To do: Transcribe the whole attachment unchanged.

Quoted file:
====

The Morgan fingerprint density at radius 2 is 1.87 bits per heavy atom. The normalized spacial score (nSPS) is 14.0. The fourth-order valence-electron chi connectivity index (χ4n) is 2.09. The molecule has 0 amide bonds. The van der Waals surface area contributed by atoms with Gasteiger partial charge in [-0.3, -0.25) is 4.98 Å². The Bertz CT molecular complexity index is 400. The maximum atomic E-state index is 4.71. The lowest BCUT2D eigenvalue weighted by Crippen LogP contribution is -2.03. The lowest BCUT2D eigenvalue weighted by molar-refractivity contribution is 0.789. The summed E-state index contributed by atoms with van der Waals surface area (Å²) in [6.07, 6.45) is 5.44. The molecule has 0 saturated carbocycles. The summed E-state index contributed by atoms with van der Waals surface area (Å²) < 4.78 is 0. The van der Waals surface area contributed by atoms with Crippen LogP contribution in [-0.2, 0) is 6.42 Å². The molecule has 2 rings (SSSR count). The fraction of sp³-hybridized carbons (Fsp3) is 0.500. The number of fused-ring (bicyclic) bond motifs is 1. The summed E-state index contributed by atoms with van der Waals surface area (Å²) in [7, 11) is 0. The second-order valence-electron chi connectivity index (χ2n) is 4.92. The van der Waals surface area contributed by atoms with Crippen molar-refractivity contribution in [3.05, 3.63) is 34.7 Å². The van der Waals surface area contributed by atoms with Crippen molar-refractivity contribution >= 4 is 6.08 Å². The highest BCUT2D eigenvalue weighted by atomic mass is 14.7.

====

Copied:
The Morgan fingerprint density at radius 2 is 1.87 bits per heavy atom. The normalized spacial score (nSPS) is 14.0. The fourth-order valence-electron chi connectivity index (χ4n) is 2.09. The molecule has 0 amide bonds. The van der Waals surface area contributed by atoms with Gasteiger partial charge in [-0.3, -0.25) is 4.98 Å². The Bertz CT molecular complexity index is 400. The maximum atomic E-state index is 4.71. The lowest BCUT2D eigenvalue weighted by Crippen LogP contribution is -2.03. The lowest BCUT2D eigenvalue weighted by molar-refractivity contribution is 0.789. The summed E-state index contributed by atoms with van der Waals surface area (Å²) in [6.07, 6.45) is 5.44. The molecule has 0 saturated carbocycles. The summed E-state index contributed by atoms with van der Waals surface area (Å²) < 4.78 is 0. The van der Waals surface area contributed by atoms with Crippen LogP contribution in [-0.2, 0) is 6.42 Å². The molecule has 2 rings (SSSR count). The fraction of sp³-hybridized carbons (Fsp3) is 0.500. The number of fused-ring (bicyclic) bond motifs is 1. The summed E-state index contributed by atoms with van der Waals surface area (Å²) in [7, 11) is 0. The second-order valence-electron chi connectivity index (χ2n) is 4.92. The van der Waals surface area contributed by atoms with Crippen molar-refractivity contribution in [3.05, 3.63) is 34.7 Å². The van der Waals surface area contributed by atoms with Crippen molar-refractivity contribution >= 4 is 6.08 Å². The highest BCUT2D eigenvalue weighted by atomic mass is 14.7.